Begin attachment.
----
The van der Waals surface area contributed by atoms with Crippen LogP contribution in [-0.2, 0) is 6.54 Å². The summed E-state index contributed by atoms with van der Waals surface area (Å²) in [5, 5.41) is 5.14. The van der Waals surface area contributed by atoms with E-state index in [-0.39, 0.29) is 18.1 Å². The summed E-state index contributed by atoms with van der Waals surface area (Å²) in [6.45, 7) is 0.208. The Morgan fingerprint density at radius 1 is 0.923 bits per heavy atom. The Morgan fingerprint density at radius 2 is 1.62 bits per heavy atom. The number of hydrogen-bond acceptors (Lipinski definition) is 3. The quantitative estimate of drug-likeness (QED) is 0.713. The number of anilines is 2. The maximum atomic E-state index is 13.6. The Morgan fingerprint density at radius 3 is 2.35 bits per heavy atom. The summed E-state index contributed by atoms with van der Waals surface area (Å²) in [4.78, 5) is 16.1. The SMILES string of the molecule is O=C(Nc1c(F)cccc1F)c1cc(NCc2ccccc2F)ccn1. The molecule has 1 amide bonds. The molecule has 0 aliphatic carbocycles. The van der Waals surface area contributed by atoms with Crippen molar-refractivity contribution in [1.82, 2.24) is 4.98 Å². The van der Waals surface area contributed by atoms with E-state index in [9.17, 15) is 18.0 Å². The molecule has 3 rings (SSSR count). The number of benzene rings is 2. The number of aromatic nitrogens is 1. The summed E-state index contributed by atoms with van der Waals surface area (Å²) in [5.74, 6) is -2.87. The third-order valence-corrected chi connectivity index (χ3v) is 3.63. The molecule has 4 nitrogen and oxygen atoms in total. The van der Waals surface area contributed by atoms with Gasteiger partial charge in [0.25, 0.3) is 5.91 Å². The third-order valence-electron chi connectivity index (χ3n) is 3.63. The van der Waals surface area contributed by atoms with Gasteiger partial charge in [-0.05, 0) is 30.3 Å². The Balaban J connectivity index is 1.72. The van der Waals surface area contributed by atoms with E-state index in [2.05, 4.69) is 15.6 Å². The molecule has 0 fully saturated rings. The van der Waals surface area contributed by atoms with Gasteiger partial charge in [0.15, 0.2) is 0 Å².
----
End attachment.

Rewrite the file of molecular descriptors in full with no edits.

The van der Waals surface area contributed by atoms with Crippen LogP contribution in [-0.2, 0) is 6.54 Å². The summed E-state index contributed by atoms with van der Waals surface area (Å²) in [5, 5.41) is 5.14. The van der Waals surface area contributed by atoms with E-state index in [-0.39, 0.29) is 18.1 Å². The summed E-state index contributed by atoms with van der Waals surface area (Å²) in [6.45, 7) is 0.208. The Morgan fingerprint density at radius 1 is 0.923 bits per heavy atom. The Morgan fingerprint density at radius 2 is 1.62 bits per heavy atom. The number of hydrogen-bond acceptors (Lipinski definition) is 3. The quantitative estimate of drug-likeness (QED) is 0.713. The number of anilines is 2. The maximum atomic E-state index is 13.6. The Morgan fingerprint density at radius 3 is 2.35 bits per heavy atom. The summed E-state index contributed by atoms with van der Waals surface area (Å²) in [4.78, 5) is 16.1. The SMILES string of the molecule is O=C(Nc1c(F)cccc1F)c1cc(NCc2ccccc2F)ccn1. The molecule has 1 amide bonds. The molecule has 0 aliphatic carbocycles. The van der Waals surface area contributed by atoms with Crippen molar-refractivity contribution in [1.82, 2.24) is 4.98 Å². The van der Waals surface area contributed by atoms with E-state index in [9.17, 15) is 18.0 Å². The molecule has 3 rings (SSSR count). The number of benzene rings is 2. The number of aromatic nitrogens is 1. The summed E-state index contributed by atoms with van der Waals surface area (Å²) in [5.74, 6) is -2.87. The third-order valence-corrected chi connectivity index (χ3v) is 3.63. The molecule has 4 nitrogen and oxygen atoms in total. The van der Waals surface area contributed by atoms with Gasteiger partial charge in [0.25, 0.3) is 5.91 Å². The third-order valence-electron chi connectivity index (χ3n) is 3.63. The van der Waals surface area contributed by atoms with Gasteiger partial charge in [-0.05, 0) is 30.3 Å². The Balaban J connectivity index is 1.72. The van der Waals surface area contributed by atoms with E-state index in [2.05, 4.69) is 15.6 Å². The molecule has 0 fully saturated rings. The van der Waals surface area contributed by atoms with Gasteiger partial charge in [0.15, 0.2) is 0 Å².